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Stylist's male columnist


We’re having a baby.

This has been the soundtrack to my last three-and-a-bit months. Occasionally it’s said out loud to delighted friends and family but mostly just inside my head. Over and over and over again. And it’s this internal, four-word monologue that my wife interrupts while we’re sat on the train.

“I want to show you something in Stylist” she says pulling a crumpled magazine from her handbag.

Now, this is the kind of statement that usually ends up with me taking her on a spa weekend. Or rather, me pretending to consider taking her on a spa weekend for as long as it takes to change the conversation. “That sounds lovely, darling… ooh look, a pigeon!” But it seems my wife has got a surprise in store, and not for the first time lately.

“They’re looking for an expectant father,” she says. “To write a regular column.”

There were a number of things I’d been expecting until recently. I’d been expecting to go on a few more holidays. I’d been expecting to buy some more overpriced Danish furniture. I’d been expecting to fall asleep in a few more minicabs. I’d been expecting, basically, to wait a little longer. And now I was expecting. Which was, to say the least, unexpected.

It was last December when we first realised we’d come back from our Mexican honeymoon with more than a poncho and bottle of tequila to show for it. We’re having a baby. It scarcely seems real now, but at the time that little blue line on the shop-bought pregnancy test was a medical impossibility of biblical proportions. We couldn’t be having a baby. We weren’t trying.

It scarcely seems real now, but at the time that little blue line on the shop-bought pregnancy test was a medical impossibility of biblical proportions.

Over time of course, the evidence became indisputable; the midnight trips to the toilet, the swelling breasts and then, just over a month ago, the twelve-week scan. Not since I was nine years old, discovering an arty foreign film with an ambivalent approach to clothing, has as fuzzy black and white image captured my attention so vividly. We’re having a baby. I could see its little legs, little arms, little head. I could hear its little heartbeat, pounding away as quickly as my own. We’re having a baby.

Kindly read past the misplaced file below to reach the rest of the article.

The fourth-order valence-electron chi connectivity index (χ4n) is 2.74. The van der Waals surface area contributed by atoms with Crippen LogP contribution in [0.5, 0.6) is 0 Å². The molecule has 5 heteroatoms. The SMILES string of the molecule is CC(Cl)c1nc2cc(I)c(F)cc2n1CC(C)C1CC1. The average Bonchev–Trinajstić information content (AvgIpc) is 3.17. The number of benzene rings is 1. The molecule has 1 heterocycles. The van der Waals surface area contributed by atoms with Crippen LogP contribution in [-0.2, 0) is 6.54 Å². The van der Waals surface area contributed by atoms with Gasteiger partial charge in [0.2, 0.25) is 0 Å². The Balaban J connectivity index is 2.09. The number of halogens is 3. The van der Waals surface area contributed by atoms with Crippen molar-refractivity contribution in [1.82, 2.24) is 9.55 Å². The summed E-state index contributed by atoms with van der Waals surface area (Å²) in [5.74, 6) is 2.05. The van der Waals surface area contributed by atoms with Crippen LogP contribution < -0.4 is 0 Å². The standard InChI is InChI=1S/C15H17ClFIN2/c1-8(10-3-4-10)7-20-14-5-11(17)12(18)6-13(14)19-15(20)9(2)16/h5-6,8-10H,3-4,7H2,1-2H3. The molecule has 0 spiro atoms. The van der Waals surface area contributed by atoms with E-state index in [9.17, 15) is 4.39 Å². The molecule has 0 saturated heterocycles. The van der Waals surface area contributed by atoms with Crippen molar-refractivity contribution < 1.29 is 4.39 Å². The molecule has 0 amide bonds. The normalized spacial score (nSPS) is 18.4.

Since then, twelve weeks has become nineteen. The lump in my throat is now a bump in her belly. The wardrobe is filling up with strange, stretchy new clothes. And we can’t walk past another couple’s pram without figuratively kicking the tires. Just figuratively, honest. Even more tellingly, my wife seems to have lost her mind.

“You want me to write about your pregnancy?” I ask, dumbfounded. “About your cravings? About your flatulence? About your mood swings?”

“I’m not having mood swings,” she says, her mood swinging perceptibly. “And it’s supposed to be about you, not me.”

I promise to give it some thought in the hope that she’ll lose interest. Surprisingly though, it’s a promise I keep. We’ve already started taking photos of the bump, so why not document everything? As she gets bigger and bigger will I start growing as well? Growing up, even?

Naturally I still have concerns. I mean, just how honest should I be? Documenting the pregnancy is one thing, but doing so in public is another entirely. My wife obviously isn’t bothered, but will she be so supportive if I start writing about stretch marks? (You can barely see them, darling.) Will it affect our relationship? And what of the miracle child? The little blighter hasn’t even entered the world yet, let alone set up a Facebook page, and already its privacy is being invaded. These are undeniably important questions that demand proper consideration and genuine soul-searching. Or I could just ignore them and see what happens, either way.

I’m still holding the magazine as our train pulls into the station. My wife collects her belongings, including the colourful balls of wool she’s been busy knitting into a child’s mobile and the packet of Pickled Onion Monster Munch she’s been magically breaking down into little molecules inside her belly and then rearranging into the shape of a small human. She’s always been good at making things, has my wife. She’ll be a brilliant mum. And as for me?

All I know is this. We’re having a baby.

Read all of Stuart's columns on being a dad-to-be here.



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